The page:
Casey Pushes for Reauthorization of Bank That Has Helped Philadelphia Companies Access New Markets for Their Exports

At Major Local Employer that Has Successfully Shipped Exports Through Ex-Im Bank Financing, Casey, Joined by Bank’s Chairman, Makes Case for Reauthorization / Since 2007 Ex-Im Bank Has Supported $7 Billion in Export Sales for State’s Businesses- Aiding 314 Exporters Including 193 Small Businesses in PA

Casey Pushes for Reauthorization of Bank That Has Helped Philadelphia Companies Access New Markets for Their Exports

Philadelphia, PA- With eight days to go before the Export-Import Bank (Ex-Im) expires, U.S. Senator Bob Casey (D-PA), joined by the Chairman and President of the Ex-Im Bank, Fred Hochberg, pushed for reauthorization. At AgustaWestland, a business that has successfully shipped exports through Ex-Im financing, Casey called for reauthorization of the Ex-Im bank, which has supported $7 billion in export sales for Pennsylvania businesses since 2007- aiding 314 exporters in the state, including 193 small businesses.‎

“Access to foreign markets is critical to many firms’ survival, particularly manufacturers looking to sell their goods abroad,” Senator Casey said. “Small businesses looking to enter foreign markets can face any number of hurdles to competing abroad. Companies find themselves caught in a dynamic where foreign banks refuse to finance overseas products, while American banks cannot provide financing due to regulatory or legal hurdles. The Export-Import Bank is there in these circumstances to help these firms get the financing they need to compete. Congress should move to reauthorize the Ex-Im Bank before it expires at the end of this month.”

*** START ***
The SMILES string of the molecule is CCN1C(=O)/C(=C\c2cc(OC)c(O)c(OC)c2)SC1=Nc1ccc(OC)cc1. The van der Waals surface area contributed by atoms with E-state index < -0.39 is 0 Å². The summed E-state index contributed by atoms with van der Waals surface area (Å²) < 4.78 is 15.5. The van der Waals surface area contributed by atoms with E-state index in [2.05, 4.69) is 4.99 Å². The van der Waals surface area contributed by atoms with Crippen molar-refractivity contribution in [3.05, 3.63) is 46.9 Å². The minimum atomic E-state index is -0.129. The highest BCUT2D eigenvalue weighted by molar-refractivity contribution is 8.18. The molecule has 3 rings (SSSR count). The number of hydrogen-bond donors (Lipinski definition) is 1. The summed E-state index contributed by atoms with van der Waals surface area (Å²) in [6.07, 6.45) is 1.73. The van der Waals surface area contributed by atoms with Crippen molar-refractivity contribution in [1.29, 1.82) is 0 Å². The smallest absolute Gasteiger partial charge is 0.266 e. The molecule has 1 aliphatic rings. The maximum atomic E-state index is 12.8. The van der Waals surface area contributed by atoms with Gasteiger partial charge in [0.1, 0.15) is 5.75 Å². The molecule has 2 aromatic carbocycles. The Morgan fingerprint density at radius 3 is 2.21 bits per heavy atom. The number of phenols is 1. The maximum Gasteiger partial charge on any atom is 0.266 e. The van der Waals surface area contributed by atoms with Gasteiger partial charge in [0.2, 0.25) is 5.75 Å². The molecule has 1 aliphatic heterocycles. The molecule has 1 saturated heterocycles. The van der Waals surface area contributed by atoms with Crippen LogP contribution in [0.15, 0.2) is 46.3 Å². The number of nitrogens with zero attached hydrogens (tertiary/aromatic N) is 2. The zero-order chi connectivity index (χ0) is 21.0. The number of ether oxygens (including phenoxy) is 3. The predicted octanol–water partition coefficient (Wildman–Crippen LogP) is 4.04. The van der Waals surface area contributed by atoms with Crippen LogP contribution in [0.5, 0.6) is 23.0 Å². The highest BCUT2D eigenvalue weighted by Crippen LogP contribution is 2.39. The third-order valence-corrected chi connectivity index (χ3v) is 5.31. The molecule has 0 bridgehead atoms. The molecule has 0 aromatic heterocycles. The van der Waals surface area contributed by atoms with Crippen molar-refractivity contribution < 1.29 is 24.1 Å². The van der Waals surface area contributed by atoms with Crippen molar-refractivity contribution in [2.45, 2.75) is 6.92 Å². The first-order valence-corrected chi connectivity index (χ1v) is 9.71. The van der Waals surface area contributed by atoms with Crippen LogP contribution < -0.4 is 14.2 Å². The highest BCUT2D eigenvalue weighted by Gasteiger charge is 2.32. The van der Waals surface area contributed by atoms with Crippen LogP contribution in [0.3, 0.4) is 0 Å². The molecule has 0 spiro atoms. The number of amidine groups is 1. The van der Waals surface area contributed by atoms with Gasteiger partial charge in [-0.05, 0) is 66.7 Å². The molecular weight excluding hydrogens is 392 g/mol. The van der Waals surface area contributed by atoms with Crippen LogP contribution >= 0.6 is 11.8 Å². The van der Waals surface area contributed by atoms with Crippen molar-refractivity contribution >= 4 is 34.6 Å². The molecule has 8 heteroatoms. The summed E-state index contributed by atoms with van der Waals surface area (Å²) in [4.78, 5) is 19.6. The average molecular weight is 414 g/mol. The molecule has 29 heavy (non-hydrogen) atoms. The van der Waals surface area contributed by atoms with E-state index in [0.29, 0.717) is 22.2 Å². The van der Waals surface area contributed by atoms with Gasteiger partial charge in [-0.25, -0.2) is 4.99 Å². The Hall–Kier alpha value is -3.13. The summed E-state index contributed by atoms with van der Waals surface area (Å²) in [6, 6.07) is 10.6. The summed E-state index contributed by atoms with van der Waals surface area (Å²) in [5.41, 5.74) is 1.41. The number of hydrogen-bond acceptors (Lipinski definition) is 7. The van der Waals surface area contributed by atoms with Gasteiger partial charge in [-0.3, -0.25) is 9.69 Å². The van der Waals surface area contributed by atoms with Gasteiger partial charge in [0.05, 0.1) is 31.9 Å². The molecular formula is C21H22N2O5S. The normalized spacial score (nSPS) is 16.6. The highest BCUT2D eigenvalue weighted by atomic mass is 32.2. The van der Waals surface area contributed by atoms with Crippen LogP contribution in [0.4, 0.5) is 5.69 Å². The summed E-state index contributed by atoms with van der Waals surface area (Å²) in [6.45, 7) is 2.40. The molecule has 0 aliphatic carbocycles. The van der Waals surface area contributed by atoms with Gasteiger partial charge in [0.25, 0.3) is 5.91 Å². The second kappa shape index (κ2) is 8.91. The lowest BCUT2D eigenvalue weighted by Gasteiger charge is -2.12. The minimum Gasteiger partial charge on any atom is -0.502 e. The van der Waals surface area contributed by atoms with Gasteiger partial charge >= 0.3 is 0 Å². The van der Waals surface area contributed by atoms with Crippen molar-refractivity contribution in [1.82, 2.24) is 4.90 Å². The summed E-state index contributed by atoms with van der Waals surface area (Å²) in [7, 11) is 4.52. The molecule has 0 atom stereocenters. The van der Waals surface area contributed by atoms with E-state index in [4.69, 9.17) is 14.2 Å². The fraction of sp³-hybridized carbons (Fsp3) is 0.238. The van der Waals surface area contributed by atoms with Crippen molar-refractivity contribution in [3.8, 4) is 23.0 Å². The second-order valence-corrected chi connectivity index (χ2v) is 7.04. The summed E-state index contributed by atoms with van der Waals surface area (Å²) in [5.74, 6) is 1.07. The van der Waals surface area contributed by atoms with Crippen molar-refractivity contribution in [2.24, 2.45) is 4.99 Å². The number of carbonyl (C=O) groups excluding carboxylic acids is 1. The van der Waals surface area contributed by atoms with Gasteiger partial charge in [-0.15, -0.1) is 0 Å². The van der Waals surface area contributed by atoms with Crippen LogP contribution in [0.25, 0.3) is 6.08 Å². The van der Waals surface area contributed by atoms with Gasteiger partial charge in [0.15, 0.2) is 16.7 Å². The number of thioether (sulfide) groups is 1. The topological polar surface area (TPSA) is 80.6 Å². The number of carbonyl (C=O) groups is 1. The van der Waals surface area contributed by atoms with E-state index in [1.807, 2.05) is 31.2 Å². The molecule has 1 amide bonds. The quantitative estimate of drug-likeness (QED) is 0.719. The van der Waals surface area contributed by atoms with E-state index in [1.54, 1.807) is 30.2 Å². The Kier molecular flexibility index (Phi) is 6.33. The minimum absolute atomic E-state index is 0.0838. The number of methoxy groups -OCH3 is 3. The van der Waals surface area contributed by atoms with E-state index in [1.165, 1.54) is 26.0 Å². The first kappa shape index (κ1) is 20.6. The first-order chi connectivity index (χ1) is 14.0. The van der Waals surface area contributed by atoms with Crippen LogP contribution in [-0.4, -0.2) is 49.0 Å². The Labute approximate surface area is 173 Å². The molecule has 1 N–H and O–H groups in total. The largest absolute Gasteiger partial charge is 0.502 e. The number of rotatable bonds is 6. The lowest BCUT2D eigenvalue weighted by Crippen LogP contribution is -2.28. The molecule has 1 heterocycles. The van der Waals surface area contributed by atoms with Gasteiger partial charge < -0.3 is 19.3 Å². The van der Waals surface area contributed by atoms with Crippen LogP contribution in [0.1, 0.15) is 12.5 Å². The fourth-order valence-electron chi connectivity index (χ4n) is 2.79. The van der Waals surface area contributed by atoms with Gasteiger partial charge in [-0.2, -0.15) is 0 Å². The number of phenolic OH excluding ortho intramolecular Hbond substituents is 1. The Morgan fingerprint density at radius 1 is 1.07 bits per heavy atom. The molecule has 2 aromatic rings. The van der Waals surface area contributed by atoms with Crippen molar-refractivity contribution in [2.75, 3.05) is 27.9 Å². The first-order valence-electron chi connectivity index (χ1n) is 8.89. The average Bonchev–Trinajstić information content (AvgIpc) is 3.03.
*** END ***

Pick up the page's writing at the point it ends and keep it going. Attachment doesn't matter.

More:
You can find data on the Export-Import Bank’s impact in Pennsylvania by zip code and congressional district here:

The Export-Import Bank of the United States (Ex-Im) has been the official export credit agency of the United States since 1934. Ex-Im helps finance U.S. exports in circumstances when alternative financing is not available. For example, in some cases, foreign banks may be unable to provide financing for products from overseas due to regulatory hurdles or financial limitations. The Ex-Im Bank fills these gaps through a variety of services to ensure competitive financing for U.S. exporters. Its main programs are loan guarantees, direct loans, working capital finance, and export credit insurance.

Because the Bank uses offsetting collections to cover the costs of its operations, Ex-Im has been self-sustaining for appropriations purposes since Fiscal Year 2008. Additionally, the Bank frequently contributes excess funds back to the Treasury, including $1.06 billion in FY 2013. However, Congress sets an annual cap on Ex-Im’s aggregate loan level. In FY2013, this cap was $130 billion. Ex-Im loans typically enjoy a very low default rate, and since 1992, Ex-Im has recovered 50 cents on the dollar for transactions that enter into default.

The Bank operates under a renewable charter. Historically, Congress has included provisions in the charter designed to ensure that Ex-Im financing must supplement, rather than crowd out, private capital. Ex-Im is also a participant in the OECD Arrangement on Officially Supported Export Credits, an international agreement that sets common rules for export finance agencies.

The Bank’s charter, last extended in September 2014, is set to expire on June 30, 2015. If Congress does not act to reauthorize the charter, the Bank’s doors will close.

Pennsylvania Businesses 

In Pennsylvania, since 2007, the Bank has completed:

  • Roughly $4 billion in transactions;
  • Benefitting 314 Pennsylvania exporters, including 193 small businesses; and
  • Supporting about $7 billion in export sales for Pennsylvania businesses.